A washateria will be built in Rosenberg, but coming to this conclusion was no easy feat.

At the last regular Rosenberg City Council meeting, council members reversed a decision made by the planning commission regarding a special exception request for a rear setback located at 3308 Avenue I.

This request was to reduce the rear setback adjacent to residential property from 30 feet to 20 feet.

At this location, there is an existing parking lot on the northern half of the property. Between the parking lot and the residential property to the south is approximately 100 feet of depth. The 30-foot setback/building line, if upheld, would leave about 70 feet of buildable area.

The proposed setback, on the other hand, would be similar to that of the redeveloped Rudy’s adjacent to the east, which is estimated to be 20 feet.

The applicant has proposed to install an eight-foot fence along the southern property line to screen the use from the existing residential.

“Everything here is cost to benefit,” Mayor Bill Benton explained. “I’m a standards guy. I like to maintain our standards. When I leave this position, I want folks to say the city looks better than when I got here. So we have to measure everything on our minds.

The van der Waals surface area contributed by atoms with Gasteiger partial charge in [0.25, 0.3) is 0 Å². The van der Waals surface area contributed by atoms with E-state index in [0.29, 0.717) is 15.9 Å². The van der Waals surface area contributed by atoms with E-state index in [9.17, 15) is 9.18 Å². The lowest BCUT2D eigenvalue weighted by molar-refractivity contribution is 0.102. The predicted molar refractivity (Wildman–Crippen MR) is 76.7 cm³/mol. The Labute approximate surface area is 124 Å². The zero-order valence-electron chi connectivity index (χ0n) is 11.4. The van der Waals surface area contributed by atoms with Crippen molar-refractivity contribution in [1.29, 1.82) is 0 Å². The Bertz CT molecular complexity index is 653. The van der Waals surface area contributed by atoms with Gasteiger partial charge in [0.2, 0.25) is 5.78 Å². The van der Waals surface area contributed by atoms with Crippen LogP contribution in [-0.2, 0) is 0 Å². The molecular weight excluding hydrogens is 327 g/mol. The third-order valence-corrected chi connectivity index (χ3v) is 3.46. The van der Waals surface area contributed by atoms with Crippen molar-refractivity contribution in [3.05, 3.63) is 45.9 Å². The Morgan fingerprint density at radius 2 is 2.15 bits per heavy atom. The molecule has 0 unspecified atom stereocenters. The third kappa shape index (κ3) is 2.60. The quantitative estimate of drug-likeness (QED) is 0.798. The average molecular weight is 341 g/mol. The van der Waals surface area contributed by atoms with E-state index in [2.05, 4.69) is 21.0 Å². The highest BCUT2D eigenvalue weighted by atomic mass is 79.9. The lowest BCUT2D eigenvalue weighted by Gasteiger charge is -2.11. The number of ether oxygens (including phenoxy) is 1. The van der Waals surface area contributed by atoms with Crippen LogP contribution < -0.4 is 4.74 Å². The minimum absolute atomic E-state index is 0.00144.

“Right now it’s a vacant lot and there’s one old rent house there now. To me, the rent house is kind of an eye sore.

“All in all, I would say this would be an improvement over what is there now. That’s my view.”

Council members Isaac Davila, Susan Euton, Marc Morales and Tim Anders were against the special request. Eventually, however, Morales and Anders switched sides.

Davila stated he was not in favor of changing the ordinance and opposed to altering the 30-foot setback for this proposed development.

“I agree with Isaac,” Euton said. “The planning commission unanimously denied this. The property next door wrote a letter in complaint about this. I think it should meet the 30-foot rule because of the nature of this business.”

Council member Kevin Raines said the council should give the developers a chance. There is a $1.75 million value on the building, after all.

“I’m also in favor of granting the variance,” council member Jacob Balderas said. “I think they are trying to make an effort... One way or another, they’re going to figure out a way to stick it in there, They invested a lot of money in this project.”

Besides Euton and Davila, the rest of council agreed.

After 40 minutes of discussion and a failed motion by Davila to deny the special request, Euton made a motion to approve the variance.

The motion was seconded by Morales. Euton and Davila voted against it, but it passed 5-2.

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